Similarly, Equation 6 implies that selection is indifferent to the timing of gene effects on age-specific mortality during infancy and that its intensity always decreases with age during adulthood. Again, this is quite different from the pattern predicted by reproductive value; the difference arises from the fact that reproductive value is conditioned on an individual having survived to age *x* and discounts the amount of population growth that occurs over a time period *x*, whereas Equation 6 measures the expected fitness effect of a change in mortality at age *x* for individuals censused at conception. Hamilton (1966) pointed out that these differences are non-trivial. For example, if fecundity increases exponentially with age during adulthood, reproductive value also increases exponentially, so that its use would lead to the conclusion that selection opposes senescence. In contrast, Equation 6 implies that there is always a selective premium on early survival, given the monotonic decrease in the magnitude of its right-hand side with age, although the rate of decline of the intensity of selection with age is greatly slowed if fecundity increases with age.

On the basis of these results, Hamilton proposed that the more rapid incorporation of favorable mutations with early effects on survival or fecundity than mutations with effects later in life would cause an initially nonsenescent life history to evolve in the direction of relatively high mortality rates and low fecundity late in life, without having to postulate any harmful mutations or trade-off effects. This explanation for the evolution of senescence has not been widely accepted, since (as Hamilton himself noted) it does not seem capable of explaining the evidently pathological aspects of many aspects of aging (Rose 1991, pp. 70–71). Instead, most applications of Hamilton's formulae to the evolution of senescence have applied the same basic results to the mutation-accumulation and antagonistic pleiotropy theories (Charlesworth 1994, Chap. 5).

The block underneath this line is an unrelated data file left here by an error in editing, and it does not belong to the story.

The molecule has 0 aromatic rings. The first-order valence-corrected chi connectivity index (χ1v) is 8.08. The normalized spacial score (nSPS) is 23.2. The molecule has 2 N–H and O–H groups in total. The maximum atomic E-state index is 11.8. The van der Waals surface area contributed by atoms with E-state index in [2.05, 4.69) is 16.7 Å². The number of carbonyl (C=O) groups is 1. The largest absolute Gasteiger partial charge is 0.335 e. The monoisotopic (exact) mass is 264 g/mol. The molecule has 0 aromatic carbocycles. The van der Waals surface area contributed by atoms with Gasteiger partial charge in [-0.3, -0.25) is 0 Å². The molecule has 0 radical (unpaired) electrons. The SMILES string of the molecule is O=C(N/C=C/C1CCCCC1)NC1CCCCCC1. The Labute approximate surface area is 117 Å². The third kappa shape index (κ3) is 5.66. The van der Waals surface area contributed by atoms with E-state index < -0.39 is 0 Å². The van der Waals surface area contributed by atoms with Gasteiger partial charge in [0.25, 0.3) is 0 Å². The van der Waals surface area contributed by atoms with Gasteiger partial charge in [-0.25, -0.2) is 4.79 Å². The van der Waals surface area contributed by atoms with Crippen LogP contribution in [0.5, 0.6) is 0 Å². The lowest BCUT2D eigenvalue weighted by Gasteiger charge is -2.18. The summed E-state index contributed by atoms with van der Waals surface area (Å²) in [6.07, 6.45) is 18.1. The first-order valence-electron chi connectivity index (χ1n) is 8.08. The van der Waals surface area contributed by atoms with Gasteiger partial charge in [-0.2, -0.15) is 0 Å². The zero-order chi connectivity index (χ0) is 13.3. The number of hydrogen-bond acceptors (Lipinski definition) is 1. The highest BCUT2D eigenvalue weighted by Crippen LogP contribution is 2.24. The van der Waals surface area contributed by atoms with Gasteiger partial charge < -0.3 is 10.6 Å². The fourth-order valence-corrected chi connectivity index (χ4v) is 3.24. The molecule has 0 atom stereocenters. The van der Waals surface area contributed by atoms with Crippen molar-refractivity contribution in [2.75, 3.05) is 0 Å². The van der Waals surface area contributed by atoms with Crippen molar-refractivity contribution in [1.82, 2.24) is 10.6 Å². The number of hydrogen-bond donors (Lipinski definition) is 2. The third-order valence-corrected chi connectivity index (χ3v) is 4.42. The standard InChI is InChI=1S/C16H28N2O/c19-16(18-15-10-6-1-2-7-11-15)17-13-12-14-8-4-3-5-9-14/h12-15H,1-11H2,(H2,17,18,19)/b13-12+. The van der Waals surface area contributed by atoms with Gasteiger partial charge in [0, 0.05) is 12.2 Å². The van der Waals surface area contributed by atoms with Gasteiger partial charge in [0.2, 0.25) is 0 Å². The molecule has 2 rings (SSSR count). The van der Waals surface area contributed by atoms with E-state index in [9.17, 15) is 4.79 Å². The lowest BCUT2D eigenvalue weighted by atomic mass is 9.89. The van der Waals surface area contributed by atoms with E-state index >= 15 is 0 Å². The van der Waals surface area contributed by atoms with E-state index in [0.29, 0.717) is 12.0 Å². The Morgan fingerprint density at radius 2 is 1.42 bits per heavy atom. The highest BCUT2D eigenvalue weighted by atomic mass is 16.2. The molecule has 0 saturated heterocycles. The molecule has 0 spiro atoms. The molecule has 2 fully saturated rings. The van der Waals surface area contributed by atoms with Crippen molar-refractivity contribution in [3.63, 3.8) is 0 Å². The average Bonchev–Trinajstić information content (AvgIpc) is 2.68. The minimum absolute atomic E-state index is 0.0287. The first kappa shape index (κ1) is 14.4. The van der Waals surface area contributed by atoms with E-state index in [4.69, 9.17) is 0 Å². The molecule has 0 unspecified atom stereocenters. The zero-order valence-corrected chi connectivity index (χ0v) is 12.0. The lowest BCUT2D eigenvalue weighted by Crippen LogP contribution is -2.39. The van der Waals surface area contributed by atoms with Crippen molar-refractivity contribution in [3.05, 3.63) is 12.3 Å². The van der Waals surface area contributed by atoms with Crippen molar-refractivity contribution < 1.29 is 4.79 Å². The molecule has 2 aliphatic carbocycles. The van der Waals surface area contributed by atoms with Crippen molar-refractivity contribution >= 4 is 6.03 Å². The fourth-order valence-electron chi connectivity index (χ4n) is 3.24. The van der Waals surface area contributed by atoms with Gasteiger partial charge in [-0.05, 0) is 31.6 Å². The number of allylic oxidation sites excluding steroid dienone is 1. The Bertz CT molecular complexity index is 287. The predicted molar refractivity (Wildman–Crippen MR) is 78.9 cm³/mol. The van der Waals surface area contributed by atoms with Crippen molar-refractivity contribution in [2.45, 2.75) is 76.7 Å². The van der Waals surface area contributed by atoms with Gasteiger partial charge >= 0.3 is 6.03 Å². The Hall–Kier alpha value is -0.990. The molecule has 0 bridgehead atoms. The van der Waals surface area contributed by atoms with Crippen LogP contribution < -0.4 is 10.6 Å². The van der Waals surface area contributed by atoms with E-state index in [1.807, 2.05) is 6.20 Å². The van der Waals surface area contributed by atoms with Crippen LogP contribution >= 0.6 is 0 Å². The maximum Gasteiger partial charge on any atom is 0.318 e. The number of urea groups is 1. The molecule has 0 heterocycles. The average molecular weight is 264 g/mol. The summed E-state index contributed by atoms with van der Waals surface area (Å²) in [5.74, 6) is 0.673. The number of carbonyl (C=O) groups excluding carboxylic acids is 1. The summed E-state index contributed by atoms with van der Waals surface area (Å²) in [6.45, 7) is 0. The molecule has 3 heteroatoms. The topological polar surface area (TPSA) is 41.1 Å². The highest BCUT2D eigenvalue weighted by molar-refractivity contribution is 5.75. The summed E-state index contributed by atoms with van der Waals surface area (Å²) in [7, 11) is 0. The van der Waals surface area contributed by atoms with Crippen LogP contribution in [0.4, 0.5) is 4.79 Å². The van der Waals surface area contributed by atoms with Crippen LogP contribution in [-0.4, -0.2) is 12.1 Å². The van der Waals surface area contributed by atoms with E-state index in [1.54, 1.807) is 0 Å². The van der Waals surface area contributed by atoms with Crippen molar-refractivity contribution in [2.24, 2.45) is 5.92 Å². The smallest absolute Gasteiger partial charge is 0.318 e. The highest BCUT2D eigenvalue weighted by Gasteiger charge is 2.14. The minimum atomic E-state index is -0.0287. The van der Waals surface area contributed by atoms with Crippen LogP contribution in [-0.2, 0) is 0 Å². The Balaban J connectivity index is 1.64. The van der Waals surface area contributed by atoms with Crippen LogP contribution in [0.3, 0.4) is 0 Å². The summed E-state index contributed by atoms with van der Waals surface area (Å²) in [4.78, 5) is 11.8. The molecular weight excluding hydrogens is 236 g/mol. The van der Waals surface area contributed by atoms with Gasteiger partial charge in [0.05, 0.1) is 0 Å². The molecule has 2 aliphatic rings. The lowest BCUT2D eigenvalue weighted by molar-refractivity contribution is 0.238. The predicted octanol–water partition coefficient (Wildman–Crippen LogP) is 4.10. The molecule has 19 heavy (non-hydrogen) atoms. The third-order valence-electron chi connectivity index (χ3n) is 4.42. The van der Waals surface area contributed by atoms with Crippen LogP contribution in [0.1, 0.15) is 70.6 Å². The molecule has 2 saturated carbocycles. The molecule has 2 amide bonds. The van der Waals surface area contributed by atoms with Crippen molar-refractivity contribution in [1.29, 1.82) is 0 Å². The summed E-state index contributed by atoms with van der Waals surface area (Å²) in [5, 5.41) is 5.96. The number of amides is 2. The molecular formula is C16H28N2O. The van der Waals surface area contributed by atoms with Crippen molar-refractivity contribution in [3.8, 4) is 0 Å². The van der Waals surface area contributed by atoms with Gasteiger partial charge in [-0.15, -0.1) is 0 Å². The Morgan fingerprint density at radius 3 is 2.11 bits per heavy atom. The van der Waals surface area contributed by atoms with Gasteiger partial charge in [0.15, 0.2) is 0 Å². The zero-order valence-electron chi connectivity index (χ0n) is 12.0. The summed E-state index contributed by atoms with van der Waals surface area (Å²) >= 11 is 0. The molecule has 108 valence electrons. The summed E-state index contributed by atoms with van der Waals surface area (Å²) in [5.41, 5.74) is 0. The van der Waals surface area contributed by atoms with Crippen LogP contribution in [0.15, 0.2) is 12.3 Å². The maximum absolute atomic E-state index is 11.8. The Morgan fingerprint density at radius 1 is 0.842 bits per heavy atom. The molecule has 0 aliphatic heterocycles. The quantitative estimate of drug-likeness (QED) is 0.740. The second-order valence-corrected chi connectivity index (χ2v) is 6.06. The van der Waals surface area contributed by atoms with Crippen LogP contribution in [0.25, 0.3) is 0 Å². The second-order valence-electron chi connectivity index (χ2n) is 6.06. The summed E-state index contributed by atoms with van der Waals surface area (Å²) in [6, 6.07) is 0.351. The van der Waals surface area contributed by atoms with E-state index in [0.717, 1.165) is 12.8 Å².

Hamilton also pointed out that the oversimplified model of changes to mortality or fecundity at just one age can easily be extended, by calculating the net change in *r* owing to small changes in vital statistics at a whole range of ages. Functional relations among fecundity and mortality rates, reflecting resource allocation or physiological constraints, can also be included in such calculations, although he himself did not do this. The inclusion of such constraints has led to the development of elaborate models of life-history evolution, which attempt to predict optimal patterns of age-specific reproduction, growth, and survival and to relate comparative data on life histories to the predictions of these models (*e.g.*, Stearns 1992; Charlesworth 1994, Chap. 5; McNamara and Houston 1996). Hamilton's (1966) method of calculating the sensitivity of *r* to age-specific changes in vital statistics, later applied to the equivalent matrix model of discrete-time populations (Demetrius 1969; Goodman 1971; Caswell 1989), is at the core of this enterprise. Somewhat ironically, reproductive value reappears in optimization models as a weighting function for the effect of a change in fecundity at a given age on mortality at that age (Schaffer 1974), and optimal life histories can be viewed as maximizing reproductive value at each age (Schaffer 1974; Charlesworth 1994, pp. 237–238).